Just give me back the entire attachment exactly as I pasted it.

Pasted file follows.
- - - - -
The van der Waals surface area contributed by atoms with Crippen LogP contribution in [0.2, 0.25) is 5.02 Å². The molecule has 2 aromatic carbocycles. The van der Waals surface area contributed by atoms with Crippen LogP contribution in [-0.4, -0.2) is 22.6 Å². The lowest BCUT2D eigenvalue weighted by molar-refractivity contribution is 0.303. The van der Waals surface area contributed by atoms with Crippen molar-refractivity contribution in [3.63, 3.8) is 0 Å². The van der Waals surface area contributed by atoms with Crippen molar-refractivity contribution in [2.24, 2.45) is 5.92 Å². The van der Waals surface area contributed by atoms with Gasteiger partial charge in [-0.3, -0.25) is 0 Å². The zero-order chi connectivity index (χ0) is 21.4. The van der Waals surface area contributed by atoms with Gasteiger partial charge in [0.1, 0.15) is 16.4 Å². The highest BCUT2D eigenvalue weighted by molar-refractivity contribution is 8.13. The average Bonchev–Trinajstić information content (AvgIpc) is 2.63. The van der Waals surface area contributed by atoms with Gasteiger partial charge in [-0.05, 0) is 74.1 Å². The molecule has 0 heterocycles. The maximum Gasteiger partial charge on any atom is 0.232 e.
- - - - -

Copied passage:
The van der Waals surface area contributed by atoms with Crippen LogP contribution in [0.2, 0.25) is 5.02 Å². The molecule has 2 aromatic carbocycles. The van der Waals surface area contributed by atoms with Crippen LogP contribution in [-0.4, -0.2) is 22.6 Å². The lowest BCUT2D eigenvalue weighted by molar-refractivity contribution is 0.303. The van der Waals surface area contributed by atoms with Crippen molar-refractivity contribution in [3.63, 3.8) is 0 Å². The van der Waals surface area contributed by atoms with Crippen molar-refractivity contribution in [2.24, 2.45) is 5.92 Å². The van der Waals surface area contributed by atoms with Gasteiger partial charge in [-0.3, -0.25) is 0 Å². The zero-order chi connectivity index (χ0) is 21.4. The van der Waals surface area contributed by atoms with Gasteiger partial charge in [0.1, 0.15) is 16.4 Å². The highest BCUT2D eigenvalue weighted by molar-refractivity contribution is 8.13. The average Bonchev–Trinajstić information content (AvgIpc) is 2.63. The van der Waals surface area contributed by atoms with Gasteiger partial charge in [-0.05, 0) is 74.1 Å². The molecule has 0 heterocycles. The maximum Gasteiger partial charge on any atom is 0.232 e.